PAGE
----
Excerpt: The Barrette family doesn’t have it easy. Lacy is trying to sell houses in all but great economic times, while her husband Daniel got laid off in a reorganisation and now has to keep the Household in order and look after their two sons.
Excerpt: Husband and wife Daniel ( Josh Hamilton ) and Lacey Barrett ( Keri Russell ; who has made a righteous and much welcomed return to acting in the past year, with both this film, a handful of indies, and landing the lead role on FX’s “The Americans” (2013-present)) are an unassuming couple who blend in...
Excerpt: I’m not sure what it is about us as people and our weird fascination with the occult and surreal. Ok, I’ll get right to the point – why are we fascinated with aliens? I’ve no doubt that we’re not alone in the universe and I think that we’re pretty naive to think otherwise.
Conclusion: Dark Skies may be the most terrifying pure alien abduction film since Fire in the Sky . It's straightforward but effectively so. It's smartly cast, its characters are well developed beyond the generic opening, and every piece fits together beautifully.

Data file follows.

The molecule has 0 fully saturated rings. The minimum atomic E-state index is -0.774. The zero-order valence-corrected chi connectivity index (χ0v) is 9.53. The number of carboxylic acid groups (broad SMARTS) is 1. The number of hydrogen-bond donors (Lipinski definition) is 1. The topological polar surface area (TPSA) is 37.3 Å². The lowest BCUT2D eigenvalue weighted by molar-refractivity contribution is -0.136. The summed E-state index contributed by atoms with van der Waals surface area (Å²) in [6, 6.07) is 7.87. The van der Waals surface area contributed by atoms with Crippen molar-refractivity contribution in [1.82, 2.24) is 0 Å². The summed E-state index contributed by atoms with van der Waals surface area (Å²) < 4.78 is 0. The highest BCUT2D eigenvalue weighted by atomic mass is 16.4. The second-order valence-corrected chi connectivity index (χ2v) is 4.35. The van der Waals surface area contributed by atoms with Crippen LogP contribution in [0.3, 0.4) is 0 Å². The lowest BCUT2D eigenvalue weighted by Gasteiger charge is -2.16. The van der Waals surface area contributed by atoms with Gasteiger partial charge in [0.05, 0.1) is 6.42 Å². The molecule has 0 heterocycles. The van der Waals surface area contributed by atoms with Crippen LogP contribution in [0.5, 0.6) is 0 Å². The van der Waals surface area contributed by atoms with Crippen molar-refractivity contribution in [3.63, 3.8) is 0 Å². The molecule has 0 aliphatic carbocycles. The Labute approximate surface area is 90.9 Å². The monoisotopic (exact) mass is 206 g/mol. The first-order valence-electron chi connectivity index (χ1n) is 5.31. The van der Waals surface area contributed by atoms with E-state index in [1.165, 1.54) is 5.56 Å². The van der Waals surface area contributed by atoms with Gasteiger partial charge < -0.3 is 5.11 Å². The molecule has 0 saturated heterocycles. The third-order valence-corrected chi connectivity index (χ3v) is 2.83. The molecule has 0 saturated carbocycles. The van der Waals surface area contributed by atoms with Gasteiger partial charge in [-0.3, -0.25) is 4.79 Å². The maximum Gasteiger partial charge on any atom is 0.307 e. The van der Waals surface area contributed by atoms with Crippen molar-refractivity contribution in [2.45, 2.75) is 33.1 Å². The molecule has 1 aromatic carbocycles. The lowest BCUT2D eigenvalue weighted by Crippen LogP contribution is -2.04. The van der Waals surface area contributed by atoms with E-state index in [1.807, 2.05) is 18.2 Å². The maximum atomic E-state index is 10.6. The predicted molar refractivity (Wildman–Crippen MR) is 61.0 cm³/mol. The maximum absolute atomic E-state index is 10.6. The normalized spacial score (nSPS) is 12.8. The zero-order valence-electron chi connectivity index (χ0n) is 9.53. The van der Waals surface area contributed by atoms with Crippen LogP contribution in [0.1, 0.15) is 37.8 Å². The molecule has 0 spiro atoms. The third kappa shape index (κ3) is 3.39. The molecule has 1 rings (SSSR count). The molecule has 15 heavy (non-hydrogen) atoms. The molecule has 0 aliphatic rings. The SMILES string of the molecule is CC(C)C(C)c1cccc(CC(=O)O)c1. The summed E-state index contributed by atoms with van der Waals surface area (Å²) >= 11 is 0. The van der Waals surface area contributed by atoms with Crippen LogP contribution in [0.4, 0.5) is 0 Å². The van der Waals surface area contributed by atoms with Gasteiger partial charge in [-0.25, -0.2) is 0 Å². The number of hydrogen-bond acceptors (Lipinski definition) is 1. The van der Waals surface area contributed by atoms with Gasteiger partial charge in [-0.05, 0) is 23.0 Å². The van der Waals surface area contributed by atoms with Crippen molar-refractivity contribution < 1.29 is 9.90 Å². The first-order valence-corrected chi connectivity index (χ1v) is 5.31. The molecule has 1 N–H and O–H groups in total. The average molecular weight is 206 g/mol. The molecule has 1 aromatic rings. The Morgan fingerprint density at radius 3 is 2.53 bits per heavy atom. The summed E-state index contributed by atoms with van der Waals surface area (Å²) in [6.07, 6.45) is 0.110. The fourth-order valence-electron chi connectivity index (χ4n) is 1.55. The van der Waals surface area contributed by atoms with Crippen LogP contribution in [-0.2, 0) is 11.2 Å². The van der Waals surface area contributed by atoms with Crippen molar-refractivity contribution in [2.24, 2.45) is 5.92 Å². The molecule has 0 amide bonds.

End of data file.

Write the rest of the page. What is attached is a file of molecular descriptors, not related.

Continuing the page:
Conclusion: You don't have to be a cynic to declare that Dark Skies is nothing you haven't seen before. Still, it demonstrates why so many movies dramatize extraterrestrials and unexplained phenomena, because when done right (as this mostly is), you find yourself intrigued and entertained.
Summary: Dark Skies is basically a mixture of Signs , Paranormal Activity and Poltergeist . The good news is I like all three of those films, so I didn’t mind seeing them rehashed in this engaging, slow-burning domestic thriller.
Conclusion: I enjoy a good scary movie and I'm always up for a creative take on alien movies – but 'Dark Skies' is neither. In the same way that ' The Hangover Part II ' was an ad lib of ' The Hangover ,' 'Dark Skies' is a fill-in-the-blank mishmash of every generic scary movie ever made with aliens replacing...
Summary: After a couple energetically ludicrous fantasy-horror actioners, visual-effects veteran turned writer-director Scott Stewart ("Legion," "Priest") somewhat overcompensates in the direction of restraint with the more straightforward chiller "Dark Skies."